Thursday, May 04, 2006
Getting a Perspective
Just days away from my departure and I get a cold. I must have caught it from my daughter the other day, who just came down with a nose runner and a nasty one at that. Little to deter my efforts and excitement as I put the finishing touches on getting out of town. I don’t know of a better cure for a cold than warm sunshine, some oysters and a brew after a long day under Florida’s hot sun. Not to mention the sensations of a silver freight train emptying your reel of 30lb packing at half the speed of light.
The other night we talked to one of our Captains. We must drive these guys nuts; How’s the weather? Any fish around? What are they eating? Where we going to fish? What’s the fishing going to be like when we get there? Ya-da, ya-da, ya! So far I’ve refrained from calling Capt. Ohearn, but I’ll need to touch base with him over the next few days to figure out our first morning logistics. It’s usually pretty straight forward, but you never know. Checked on our rooms, however and we are good to go there.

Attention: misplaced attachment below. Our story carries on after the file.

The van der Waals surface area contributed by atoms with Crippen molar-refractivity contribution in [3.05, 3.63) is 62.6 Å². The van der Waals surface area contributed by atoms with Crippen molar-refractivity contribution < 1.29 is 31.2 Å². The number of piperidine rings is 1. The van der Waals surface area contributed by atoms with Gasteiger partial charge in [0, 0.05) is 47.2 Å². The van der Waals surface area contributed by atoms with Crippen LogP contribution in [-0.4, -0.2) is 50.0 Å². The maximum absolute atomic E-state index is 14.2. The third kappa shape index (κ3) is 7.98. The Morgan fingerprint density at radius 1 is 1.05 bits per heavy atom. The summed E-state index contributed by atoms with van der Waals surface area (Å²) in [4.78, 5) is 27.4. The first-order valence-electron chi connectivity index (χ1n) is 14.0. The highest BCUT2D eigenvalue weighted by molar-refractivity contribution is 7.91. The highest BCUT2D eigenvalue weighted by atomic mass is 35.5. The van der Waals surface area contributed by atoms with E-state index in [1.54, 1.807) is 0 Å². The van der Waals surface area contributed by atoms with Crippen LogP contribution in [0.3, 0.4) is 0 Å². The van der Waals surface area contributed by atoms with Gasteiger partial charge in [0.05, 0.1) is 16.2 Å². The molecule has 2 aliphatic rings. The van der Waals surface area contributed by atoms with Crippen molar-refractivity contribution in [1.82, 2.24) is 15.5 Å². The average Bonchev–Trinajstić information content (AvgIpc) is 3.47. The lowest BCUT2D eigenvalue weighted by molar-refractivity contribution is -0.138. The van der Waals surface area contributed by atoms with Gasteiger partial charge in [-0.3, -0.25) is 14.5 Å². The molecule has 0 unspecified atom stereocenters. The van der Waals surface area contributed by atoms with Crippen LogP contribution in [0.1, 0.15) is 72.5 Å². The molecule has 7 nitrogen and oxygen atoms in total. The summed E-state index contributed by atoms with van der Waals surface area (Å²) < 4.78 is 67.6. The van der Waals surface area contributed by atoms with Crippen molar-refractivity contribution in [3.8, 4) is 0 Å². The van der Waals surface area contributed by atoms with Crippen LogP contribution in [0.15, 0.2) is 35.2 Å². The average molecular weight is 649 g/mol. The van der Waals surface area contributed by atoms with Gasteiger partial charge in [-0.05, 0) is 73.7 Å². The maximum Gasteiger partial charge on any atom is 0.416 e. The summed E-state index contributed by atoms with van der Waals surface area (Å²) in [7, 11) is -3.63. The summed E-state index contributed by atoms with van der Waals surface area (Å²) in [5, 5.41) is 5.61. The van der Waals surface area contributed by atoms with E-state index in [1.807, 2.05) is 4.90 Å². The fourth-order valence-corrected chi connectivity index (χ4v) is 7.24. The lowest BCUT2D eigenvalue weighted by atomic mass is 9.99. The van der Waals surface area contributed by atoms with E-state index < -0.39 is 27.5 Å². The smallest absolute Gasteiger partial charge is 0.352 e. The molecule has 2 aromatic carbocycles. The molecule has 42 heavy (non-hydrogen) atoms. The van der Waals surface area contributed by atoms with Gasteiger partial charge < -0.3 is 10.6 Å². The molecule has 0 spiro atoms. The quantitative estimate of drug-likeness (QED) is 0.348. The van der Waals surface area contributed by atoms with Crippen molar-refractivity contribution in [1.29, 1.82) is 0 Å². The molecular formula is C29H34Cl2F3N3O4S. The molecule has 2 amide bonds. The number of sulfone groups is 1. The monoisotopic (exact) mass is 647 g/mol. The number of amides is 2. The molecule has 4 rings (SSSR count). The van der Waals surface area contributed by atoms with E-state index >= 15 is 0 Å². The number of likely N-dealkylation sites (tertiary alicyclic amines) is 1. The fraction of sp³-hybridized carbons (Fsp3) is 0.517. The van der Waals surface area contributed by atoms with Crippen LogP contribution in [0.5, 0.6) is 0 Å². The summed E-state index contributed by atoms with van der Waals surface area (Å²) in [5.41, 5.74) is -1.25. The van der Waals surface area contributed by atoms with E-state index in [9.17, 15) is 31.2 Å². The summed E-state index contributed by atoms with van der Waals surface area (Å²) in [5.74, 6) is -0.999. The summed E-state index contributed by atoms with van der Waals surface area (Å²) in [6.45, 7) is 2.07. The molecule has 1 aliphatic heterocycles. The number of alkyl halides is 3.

That first day is such a cluster f… regardless of our preparation. Most flights get in late if they get in at all, and with all the gear Kenny and I bring it takes us sometime to get semi organized. First stop upon our arrival is Bo’s Fish House for a Grouper Sandwich. Then it’s back to our room to make sense of what will need that first morning. Walking down the worn walks of Key West at first light we must look like a couple of bag ladies fresh back from a yard sale. Capt. Ohearn gets a kick out of it. The challenge for him is where to put it all. Rods are easy, our bags present a little more of a stowing issue.
The other morning when the crew: JD, George, Kenny and I were out casting we started talking about favorites attributes of our trips, outside of the obvious. George immediated whet through his interpretation of sticking a Tarpon, before diverting to other pleasuable aspects of our trip. George and JD have a sweet set-up that is coming to a close possibly this year. His guide, Capt. Willey Benson’s, mom is a gourmet chef. In the past she has always prepared their lunches. Typically, you are in charge of your own eats on the boat. It’s good advice to cover your Captain as well. Mama Benson’s lunches make a bad day of Tarpon fishing tolerable and a good day great.